In a letter dated December 8, 2001, counsel for the plaintiffs informed the Tuscola County Board of Commissioners that she "represents Caro citizens who have grave concerns regarding violations of the Establishment Clause of the First Amendment of the United States and Michigan Constitutions with respect to the nativity scene erected on the front lawn of the Tuscola County Courthouse." Hansen Letter, 12/8/2001, Defs.' S.J. Ex. A. The letter demanded that the offending display be dismantled no later than December 15, 2001. Id.

The parties agree that the plaintiffs, Anonka and Tammra Jocham, subsequently appeared with counsel at a Tuscola County Board of Commissioners meeting on December 11, 2001, and that during what appears to be a period set aside for citizen comments at the end of the meeting, plaintiff Anonka stood up and raised her concerns about the creche. There appears to be no dispute that Anonka's request was not well-received, and that several (but not all) Commissioners reacted angrily and indicated that they had no intention of ordering the nativity scene to be dismantled. Other attendees also apparently directed derisive comments toward the plaintiffs, who are the proprietors of "Anonka's Witch Museum," located one or two blocks from the courthouse.

On December 13, 2001, Norma Bates, the chairperson of the Tuscola County Board of Commissioners, sent counsel for the plaintiffs a letter in response to the plaintiffs' demand letter, in which she asserted that the Board had consulted its general counsel and concluded that the nativity scene, because it was privatelyfinanced and placed in a public forum, did not offend either the United States or Michigan constitutions. Bates Letter, 12/13/2001, Defs.' S.J. Ex. B. As a result, the letter stated, the Board would not hold further meetings on the matter or direct that the nativity scene be disassembled. Id.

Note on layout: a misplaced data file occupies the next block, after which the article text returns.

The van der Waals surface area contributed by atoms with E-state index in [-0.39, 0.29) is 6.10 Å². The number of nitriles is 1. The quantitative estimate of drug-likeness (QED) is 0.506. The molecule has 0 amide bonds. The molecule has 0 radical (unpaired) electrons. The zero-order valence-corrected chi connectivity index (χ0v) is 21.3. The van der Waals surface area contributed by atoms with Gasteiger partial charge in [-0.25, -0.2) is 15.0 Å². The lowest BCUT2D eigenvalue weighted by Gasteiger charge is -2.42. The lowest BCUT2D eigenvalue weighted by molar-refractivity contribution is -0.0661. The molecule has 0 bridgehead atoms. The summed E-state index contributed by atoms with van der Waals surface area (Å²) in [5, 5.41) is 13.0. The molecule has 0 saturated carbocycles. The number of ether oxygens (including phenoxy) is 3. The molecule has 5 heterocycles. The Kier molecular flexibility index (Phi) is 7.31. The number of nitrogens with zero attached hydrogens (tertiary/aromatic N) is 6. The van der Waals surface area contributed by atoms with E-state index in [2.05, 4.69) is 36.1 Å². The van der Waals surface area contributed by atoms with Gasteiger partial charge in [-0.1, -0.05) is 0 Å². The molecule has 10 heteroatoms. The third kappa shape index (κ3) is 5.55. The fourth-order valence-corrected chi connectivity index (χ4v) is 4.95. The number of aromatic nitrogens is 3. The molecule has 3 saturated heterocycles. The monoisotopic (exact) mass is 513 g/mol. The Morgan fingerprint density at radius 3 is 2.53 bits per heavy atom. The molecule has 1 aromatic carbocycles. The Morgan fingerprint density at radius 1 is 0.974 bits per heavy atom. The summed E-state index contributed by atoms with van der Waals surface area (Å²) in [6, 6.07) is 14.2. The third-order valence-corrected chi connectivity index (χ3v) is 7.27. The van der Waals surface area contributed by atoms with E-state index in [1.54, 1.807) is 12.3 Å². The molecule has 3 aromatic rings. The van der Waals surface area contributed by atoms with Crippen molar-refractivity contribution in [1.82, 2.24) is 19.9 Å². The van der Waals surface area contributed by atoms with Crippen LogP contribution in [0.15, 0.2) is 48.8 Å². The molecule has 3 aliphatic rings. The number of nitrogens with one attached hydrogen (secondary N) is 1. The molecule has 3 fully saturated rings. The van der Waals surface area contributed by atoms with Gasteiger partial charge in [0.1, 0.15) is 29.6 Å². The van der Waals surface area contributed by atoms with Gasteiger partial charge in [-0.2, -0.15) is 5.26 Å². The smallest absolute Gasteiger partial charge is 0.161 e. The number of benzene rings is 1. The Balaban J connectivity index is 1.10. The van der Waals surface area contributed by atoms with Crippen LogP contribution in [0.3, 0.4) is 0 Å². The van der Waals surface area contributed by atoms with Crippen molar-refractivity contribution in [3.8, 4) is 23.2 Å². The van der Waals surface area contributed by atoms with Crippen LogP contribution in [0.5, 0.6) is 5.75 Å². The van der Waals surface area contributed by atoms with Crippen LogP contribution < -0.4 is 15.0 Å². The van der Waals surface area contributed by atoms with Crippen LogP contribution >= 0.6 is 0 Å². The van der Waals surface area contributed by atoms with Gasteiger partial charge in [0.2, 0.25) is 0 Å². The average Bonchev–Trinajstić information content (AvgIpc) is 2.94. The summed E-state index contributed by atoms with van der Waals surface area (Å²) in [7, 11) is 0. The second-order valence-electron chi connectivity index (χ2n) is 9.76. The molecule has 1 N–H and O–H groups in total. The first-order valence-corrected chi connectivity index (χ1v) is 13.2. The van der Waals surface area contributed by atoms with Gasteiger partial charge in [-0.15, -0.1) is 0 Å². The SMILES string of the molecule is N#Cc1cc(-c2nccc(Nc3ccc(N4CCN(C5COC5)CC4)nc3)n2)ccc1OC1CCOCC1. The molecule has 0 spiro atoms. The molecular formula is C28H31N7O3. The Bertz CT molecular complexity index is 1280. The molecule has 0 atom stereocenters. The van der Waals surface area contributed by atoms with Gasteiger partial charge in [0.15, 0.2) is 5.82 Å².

The plaintiffs then filed their complaint in this Court on December 17, 2001 against Tuscola County and the Tuscola County Board of Commissioners, as well as various "John Does" who have allegedly conspired behind the scenes to deprive the plaintiffs of their state and federal constitutional and statutory rights. The complaint, later amended on April 16, 2002, alleges that the defendants have permitted the religious use of county government facilities and property, including the placement of lifelike religious idols on the courthouse front lawn. Am. Compl. ¶ ¶ 12-13, 15-17. the creche jallegedly is a Chiristain sysbol resonalbly associated with Chiristianity by any reasonable observer, the placement of which is intended to domonstrate intolerance for order religious views. Id. ¶ ¶ 18, 22. The plaintiffs futher allege that the front lawn of the courthouse is?. a public forum, and no written guideline or objective standards exist for the selection of particular exhibits to display on government property. Id. ¶¶ 26-28.

The plaintiffs allege further that they do not subscribe to Christian beliefs, they regularly pass by the courthouse in their everyday activities, they have viewed the creche several times in the past, and will also do so in the future if current practice continues. Id. ¶ ¶31-34. The plaintiffs, as "atheists," are "offended, affronted, intimidated, and distressed by seeing the creche and this worship," id. ¶ ¶34, 36, and perceive an endorsement by the defendants of Christian religion over others. Id. ¶39. Furthermore, plaintiff Anonka allegedly is an elderly woman, "physically disabled and handicapped," with a history of heart disease. Id. ¶ 38.